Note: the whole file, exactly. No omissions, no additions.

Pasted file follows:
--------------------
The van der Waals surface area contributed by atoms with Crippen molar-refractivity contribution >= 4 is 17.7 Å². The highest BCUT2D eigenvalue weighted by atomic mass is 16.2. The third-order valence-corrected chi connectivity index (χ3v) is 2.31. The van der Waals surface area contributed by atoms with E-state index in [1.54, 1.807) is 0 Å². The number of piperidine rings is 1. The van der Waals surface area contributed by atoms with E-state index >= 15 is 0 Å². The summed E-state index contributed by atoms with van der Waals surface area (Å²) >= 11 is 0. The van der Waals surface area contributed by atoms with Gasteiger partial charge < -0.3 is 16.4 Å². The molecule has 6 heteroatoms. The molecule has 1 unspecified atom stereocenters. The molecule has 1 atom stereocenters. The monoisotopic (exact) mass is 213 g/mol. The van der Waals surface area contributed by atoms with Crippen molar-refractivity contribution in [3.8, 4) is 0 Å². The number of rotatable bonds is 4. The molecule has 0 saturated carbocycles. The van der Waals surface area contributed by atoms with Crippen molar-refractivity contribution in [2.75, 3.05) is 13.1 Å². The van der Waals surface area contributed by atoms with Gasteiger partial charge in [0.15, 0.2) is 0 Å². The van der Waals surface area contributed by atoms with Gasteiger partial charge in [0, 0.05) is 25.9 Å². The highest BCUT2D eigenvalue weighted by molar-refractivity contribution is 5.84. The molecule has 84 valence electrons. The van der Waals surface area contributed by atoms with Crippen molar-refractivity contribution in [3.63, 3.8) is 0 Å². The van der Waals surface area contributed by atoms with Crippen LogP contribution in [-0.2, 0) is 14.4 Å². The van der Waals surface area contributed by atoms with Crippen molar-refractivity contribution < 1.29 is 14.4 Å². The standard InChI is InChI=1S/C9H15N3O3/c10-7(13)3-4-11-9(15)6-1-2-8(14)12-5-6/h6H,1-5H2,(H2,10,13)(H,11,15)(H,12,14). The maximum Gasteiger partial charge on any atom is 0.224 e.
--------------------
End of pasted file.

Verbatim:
The van der Waals surface area contributed by atoms with Crippen molar-refractivity contribution >= 4 is 17.7 Å². The highest BCUT2D eigenvalue weighted by atomic mass is 16.2. The third-order valence-corrected chi connectivity index (χ3v) is 2.31. The van der Waals surface area contributed by atoms with E-state index in [1.54, 1.807) is 0 Å². The number of piperidine rings is 1. The van der Waals surface area contributed by atoms with E-state index >= 15 is 0 Å². The summed E-state index contributed by atoms with van der Waals surface area (Å²) >= 11 is 0. The van der Waals surface area contributed by atoms with Gasteiger partial charge < -0.3 is 16.4 Å². The molecule has 6 heteroatoms. The molecule has 1 unspecified atom stereocenters. The molecule has 1 atom stereocenters. The monoisotopic (exact) mass is 213 g/mol. The van der Waals surface area contributed by atoms with Crippen molar-refractivity contribution in [3.8, 4) is 0 Å². The number of rotatable bonds is 4. The molecule has 0 saturated carbocycles. The van der Waals surface area contributed by atoms with Crippen molar-refractivity contribution in [2.75, 3.05) is 13.1 Å². The van der Waals surface area contributed by atoms with Gasteiger partial charge in [0.15, 0.2) is 0 Å². The van der Waals surface area contributed by atoms with Gasteiger partial charge in [0, 0.05) is 25.9 Å². The highest BCUT2D eigenvalue weighted by molar-refractivity contribution is 5.84. The molecule has 84 valence electrons. The van der Waals surface area contributed by atoms with Crippen molar-refractivity contribution in [3.63, 3.8) is 0 Å². The van der Waals surface area contributed by atoms with Crippen LogP contribution in [-0.2, 0) is 14.4 Å². The van der Waals surface area contributed by atoms with Crippen molar-refractivity contribution < 1.29 is 14.4 Å². The standard InChI is InChI=1S/C9H15N3O3/c10-7(13)3-4-11-9(15)6-1-2-8(14)12-5-6/h6H,1-5H2,(H2,10,13)(H,11,15)(H,12,14). The maximum Gasteiger partial charge on any atom is 0.224 e.